Monday Mail: Robinson Commits, Tech’s First National Title and the Third-Best Hokie

Class of 2019 athlete Tayvion Robinson announced his commitment to Virginia Tech on Sunday. (Graphic via @RobinsonTayvion on Twitter)

Alright folks, it’s Monday. Yes, that means you have to go back to work, but it also means you get to ready my Monday Mail. Not a fair trade, but it’s all I’ve got for you.

Before we get into the mail, Virginia Tech earned a commitment on Sunday from Tayvion Robinson. The 5-foot-10 and 165-pound athlete from Virginia Beach, Va. is rated as a four-star prospect by Rivals and as a three-star prospect by 247Sports and ESPN. Robinson is the 11th member of Virginia Tech’s 2019 class and is the fifth Tech commit from Virginia.

Robinson isn’t a headliner for the class, but the coaching staff is ecstatic about him. He’s a great fit for Virginia Tech’s offense and several Power 5 programs had their eye on Robinson. This is a solid pickup for Virginia Tech and it’s a continuing of the Hokies’ recent recruiting boost.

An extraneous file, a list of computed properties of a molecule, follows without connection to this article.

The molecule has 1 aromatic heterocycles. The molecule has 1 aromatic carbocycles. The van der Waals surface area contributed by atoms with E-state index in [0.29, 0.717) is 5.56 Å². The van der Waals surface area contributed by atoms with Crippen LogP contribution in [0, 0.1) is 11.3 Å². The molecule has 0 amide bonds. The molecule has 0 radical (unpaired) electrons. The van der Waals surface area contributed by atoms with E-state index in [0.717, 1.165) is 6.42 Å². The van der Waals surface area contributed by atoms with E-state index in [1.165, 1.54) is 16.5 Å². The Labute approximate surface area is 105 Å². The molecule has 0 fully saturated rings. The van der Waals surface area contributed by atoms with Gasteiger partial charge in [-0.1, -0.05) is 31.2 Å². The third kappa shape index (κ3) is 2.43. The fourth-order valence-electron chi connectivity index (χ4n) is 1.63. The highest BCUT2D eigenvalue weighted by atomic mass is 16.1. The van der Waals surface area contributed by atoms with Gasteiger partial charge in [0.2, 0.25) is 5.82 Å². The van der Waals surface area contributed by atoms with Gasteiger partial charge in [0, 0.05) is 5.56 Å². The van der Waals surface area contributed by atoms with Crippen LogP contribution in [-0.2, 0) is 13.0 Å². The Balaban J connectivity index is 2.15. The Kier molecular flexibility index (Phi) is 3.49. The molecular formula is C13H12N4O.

Now, let’s dive into this week’s Monday Mail.

I addressed this not too long ago, but I think this rule change is being overlooked. This is a monumental change for college football and it will alter how coaches recruit and manage their teams.

The best way to utilize this change seems to be getting freshmen playing time in situations when the game’s result is no longer in question. Up four scores vs. Old Dominion early in the season? Play some of the freshmen who might not be ready to contribute vs. the ACC. Dealing with a group of beat up running backs and trying to run the clock out? No worries, just insert Caleb Steward or Cole Beck for a series.

The change will also allow coaches to replenish their special teams ranks late in the season, as guys get dinged up more and more. Instead of trotting guys out there who need a break, throw in some of the freshmen who are healthy and need game experience.

All in all, this is a terrific rule change. It helps coaches play more guys while also making freshmen feel like they’re making an impact early in their careers.